Currently, details are sparse, but the future success of Xbox hinges on Microsoft’s ability to execute. Be on the lookout for more news with special consideration for the content delivery restrictions and “hardware upgrade” specifics before placing a bet on the future of Xbox.

Disclosure: I/we have no positions in any stocks mentioned, and no plans to initiate any positions within the next 72 hours.

I wrote this article myself, and it expresses my own opinions. I am not receiving compensation for it (other than from Seeking Alpha). I have no business relationship with any company whose stock is mentioned in this article.

Editor’s Note: This article discusses one or more securities that do not trade on a major U.S. exchange. Please be aware of the risks associated with these stocks.

Article originally posted on Seeking Alpha

Like Microsoft with the Xbox One, Sony working on upgraded PS4, report says

Microsoft made headlines earlier this month when Xbox head Phil Spencer hinted that the hardware giant was considering ways of upgrading the Xbox One, much like the way smartphones and PCs see iterative updates. If Microsoft decides to release updated versions of the Xbox One on a regular basis, it would certainly signal the end of traditional console cycles.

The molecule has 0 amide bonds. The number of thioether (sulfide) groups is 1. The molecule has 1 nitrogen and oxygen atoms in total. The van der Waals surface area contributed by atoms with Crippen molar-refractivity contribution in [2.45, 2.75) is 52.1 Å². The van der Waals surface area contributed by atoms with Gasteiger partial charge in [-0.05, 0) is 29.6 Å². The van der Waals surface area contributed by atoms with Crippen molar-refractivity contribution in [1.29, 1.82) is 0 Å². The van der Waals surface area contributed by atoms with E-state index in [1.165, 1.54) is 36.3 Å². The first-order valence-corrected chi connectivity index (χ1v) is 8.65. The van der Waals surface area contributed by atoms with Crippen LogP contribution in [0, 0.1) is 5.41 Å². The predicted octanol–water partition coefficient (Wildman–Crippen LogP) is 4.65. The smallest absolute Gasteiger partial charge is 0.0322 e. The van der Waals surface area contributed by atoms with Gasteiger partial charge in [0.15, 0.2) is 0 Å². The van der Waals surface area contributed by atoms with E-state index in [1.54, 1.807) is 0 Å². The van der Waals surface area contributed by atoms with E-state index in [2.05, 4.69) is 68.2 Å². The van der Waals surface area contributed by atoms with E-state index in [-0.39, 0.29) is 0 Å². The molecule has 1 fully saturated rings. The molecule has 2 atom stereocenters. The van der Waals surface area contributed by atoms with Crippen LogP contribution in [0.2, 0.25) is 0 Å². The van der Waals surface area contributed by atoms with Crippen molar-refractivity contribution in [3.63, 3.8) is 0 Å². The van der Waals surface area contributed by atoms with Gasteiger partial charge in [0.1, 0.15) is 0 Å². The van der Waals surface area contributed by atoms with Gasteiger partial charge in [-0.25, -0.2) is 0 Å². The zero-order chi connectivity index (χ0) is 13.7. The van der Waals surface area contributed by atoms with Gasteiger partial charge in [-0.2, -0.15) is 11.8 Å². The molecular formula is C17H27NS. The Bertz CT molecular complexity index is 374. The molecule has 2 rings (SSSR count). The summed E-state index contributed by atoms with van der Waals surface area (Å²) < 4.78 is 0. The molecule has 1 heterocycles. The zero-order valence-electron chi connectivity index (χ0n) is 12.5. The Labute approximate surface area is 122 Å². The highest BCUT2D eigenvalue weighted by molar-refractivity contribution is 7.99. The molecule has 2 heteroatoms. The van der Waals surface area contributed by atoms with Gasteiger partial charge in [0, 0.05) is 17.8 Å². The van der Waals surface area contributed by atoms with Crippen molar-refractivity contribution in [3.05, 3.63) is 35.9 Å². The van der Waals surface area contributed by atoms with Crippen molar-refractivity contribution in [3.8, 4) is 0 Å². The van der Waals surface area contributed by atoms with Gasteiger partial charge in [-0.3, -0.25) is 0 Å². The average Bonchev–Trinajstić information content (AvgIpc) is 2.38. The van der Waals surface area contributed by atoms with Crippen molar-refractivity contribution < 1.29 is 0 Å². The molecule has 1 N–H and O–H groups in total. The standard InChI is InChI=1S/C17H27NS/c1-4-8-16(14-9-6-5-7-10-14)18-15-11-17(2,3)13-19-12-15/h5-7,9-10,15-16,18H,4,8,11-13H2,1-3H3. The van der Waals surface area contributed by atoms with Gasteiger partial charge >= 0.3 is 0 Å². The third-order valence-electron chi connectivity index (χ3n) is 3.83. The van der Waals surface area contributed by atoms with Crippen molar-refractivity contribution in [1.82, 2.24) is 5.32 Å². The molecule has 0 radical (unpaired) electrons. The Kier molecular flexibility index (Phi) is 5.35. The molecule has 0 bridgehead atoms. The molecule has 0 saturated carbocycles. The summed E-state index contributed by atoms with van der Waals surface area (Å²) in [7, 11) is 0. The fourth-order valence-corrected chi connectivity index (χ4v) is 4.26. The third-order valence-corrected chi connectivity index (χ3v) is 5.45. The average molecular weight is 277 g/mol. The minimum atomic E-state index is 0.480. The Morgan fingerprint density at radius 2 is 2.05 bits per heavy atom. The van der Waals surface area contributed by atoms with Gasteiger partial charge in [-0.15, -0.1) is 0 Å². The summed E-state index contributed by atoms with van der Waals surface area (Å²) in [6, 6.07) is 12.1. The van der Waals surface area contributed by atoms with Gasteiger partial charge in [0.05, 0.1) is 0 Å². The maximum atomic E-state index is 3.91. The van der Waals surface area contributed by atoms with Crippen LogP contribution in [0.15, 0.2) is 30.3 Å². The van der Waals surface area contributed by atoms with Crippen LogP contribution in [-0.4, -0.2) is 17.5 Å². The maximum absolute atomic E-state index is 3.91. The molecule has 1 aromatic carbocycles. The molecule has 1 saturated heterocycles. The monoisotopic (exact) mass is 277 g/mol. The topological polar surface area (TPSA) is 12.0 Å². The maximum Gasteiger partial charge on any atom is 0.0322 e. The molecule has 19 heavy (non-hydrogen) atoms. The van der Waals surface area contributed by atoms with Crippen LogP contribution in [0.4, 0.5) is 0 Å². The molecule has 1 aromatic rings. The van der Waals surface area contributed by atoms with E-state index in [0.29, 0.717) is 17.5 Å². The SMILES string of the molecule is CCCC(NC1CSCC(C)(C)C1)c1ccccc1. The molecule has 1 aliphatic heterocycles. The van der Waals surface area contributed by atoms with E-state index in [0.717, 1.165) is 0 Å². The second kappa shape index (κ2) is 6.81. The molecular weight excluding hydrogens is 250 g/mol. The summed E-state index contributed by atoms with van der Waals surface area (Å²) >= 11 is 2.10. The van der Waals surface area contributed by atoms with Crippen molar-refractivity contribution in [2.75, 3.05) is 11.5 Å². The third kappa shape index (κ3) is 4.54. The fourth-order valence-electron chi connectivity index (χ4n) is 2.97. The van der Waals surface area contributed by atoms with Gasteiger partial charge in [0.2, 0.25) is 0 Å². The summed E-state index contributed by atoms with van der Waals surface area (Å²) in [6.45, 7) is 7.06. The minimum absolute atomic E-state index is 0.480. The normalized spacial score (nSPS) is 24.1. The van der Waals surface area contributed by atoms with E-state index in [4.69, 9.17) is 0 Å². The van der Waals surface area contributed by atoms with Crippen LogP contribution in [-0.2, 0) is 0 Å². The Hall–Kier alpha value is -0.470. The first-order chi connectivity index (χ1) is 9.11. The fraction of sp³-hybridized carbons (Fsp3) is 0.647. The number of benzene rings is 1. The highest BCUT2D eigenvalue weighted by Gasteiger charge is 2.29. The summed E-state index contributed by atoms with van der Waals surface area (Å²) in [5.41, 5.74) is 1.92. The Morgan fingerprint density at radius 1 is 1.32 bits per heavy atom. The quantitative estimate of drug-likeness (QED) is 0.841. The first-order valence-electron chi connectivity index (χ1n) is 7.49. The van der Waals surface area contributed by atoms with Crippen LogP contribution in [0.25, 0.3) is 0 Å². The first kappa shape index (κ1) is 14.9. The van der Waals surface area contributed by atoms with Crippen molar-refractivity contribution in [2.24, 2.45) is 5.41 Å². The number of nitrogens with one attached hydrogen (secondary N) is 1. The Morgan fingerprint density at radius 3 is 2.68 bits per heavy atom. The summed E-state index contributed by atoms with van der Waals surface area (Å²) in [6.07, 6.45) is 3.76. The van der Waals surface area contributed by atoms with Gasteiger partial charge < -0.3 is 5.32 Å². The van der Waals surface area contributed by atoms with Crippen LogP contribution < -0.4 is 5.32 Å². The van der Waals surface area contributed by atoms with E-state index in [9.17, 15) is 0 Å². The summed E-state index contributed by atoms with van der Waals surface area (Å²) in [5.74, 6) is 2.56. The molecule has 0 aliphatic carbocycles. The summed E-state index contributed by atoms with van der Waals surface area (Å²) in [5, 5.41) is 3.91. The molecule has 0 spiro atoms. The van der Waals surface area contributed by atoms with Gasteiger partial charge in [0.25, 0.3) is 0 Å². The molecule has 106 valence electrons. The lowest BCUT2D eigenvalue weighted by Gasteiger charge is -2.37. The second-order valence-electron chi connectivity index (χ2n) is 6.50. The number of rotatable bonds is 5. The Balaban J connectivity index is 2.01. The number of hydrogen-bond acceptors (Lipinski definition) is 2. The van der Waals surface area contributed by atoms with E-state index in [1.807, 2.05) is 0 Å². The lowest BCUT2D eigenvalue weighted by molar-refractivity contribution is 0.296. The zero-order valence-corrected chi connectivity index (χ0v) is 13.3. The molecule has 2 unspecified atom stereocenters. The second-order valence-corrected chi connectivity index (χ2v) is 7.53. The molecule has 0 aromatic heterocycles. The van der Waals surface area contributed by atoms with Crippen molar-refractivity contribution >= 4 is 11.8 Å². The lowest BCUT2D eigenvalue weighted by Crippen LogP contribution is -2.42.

After this announcement was made, the question of how Sony would respond inevitably arose. If Microsoft began to release updated versions of the Xbox One with more powerful hardware, would Sony sit idly by and let the PlayStation 4 ride the current generation out with comparatively outdated hardware?According to a report from Kotaku‘s Patrick Klepek, who spoke with a number of unnamed developers, it seems that Sony is in fact planning on upgrading the PS4. The “PS4.5,” as it is unofficially being called, is said to have a more powerful GPU to support 4K resolution for games and to add more processing power to enhance titles that support the PlayStation VR. Overall, having a stronger GPU would allow for all games on PS4 to have added graphical effects and upgrades.

Klepek wasn’t the only member of Kotaku who received information about the “PS4.5.” Both Stephen Totilo and Jason Schreier verified these plans, according to their own sources. Klepek says that the device is still “exploratory” and may not be released this year.

One interesting bit from the post was highlighted by Jason Schreier on Twitter. It reads: “As we were chasing down this story, coincidentally, Kotaku UK EIC Keza MacDonald overheard some developers casually talking about the machine while on line at GDC.” These developers also spoke about 4K resolution and PlayStation VR.